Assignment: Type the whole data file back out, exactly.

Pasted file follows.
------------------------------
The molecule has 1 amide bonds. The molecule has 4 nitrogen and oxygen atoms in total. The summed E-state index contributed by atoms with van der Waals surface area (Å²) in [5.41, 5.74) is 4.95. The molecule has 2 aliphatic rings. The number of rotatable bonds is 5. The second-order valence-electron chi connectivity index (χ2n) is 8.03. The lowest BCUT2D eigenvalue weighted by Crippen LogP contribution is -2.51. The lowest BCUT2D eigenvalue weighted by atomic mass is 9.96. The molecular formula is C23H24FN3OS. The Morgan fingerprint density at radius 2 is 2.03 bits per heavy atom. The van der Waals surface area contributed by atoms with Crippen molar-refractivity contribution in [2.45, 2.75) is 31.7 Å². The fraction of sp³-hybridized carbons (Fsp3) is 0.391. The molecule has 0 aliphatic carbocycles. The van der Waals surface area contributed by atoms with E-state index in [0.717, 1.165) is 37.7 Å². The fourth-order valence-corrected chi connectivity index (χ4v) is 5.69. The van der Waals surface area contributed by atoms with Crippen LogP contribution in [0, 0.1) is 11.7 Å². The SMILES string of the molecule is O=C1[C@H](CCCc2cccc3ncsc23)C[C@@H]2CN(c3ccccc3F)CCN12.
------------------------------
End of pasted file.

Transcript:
The molecule has 1 amide bonds. The molecule has 4 nitrogen and oxygen atoms in total. The summed E-state index contributed by atoms with van der Waals surface area (Å²) in [5.41, 5.74) is 4.95. The molecule has 2 aliphatic rings. The number of rotatable bonds is 5. The second-order valence-electron chi connectivity index (χ2n) is 8.03. The lowest BCUT2D eigenvalue weighted by Crippen LogP contribution is -2.51. The lowest BCUT2D eigenvalue weighted by atomic mass is 9.96. The molecular formula is C23H24FN3OS. The Morgan fingerprint density at radius 2 is 2.03 bits per heavy atom. The van der Waals surface area contributed by atoms with Crippen molar-refractivity contribution in [2.45, 2.75) is 31.7 Å². The fraction of sp³-hybridized carbons (Fsp3) is 0.391. The molecule has 0 aliphatic carbocycles. The van der Waals surface area contributed by atoms with E-state index in [0.717, 1.165) is 37.7 Å². The fourth-order valence-corrected chi connectivity index (χ4v) is 5.69. The van der Waals surface area contributed by atoms with Crippen LogP contribution in [0, 0.1) is 11.7 Å². The SMILES string of the molecule is O=C1[C@H](CCCc2cccc3ncsc23)C[C@@H]2CN(c3ccccc3F)CCN12.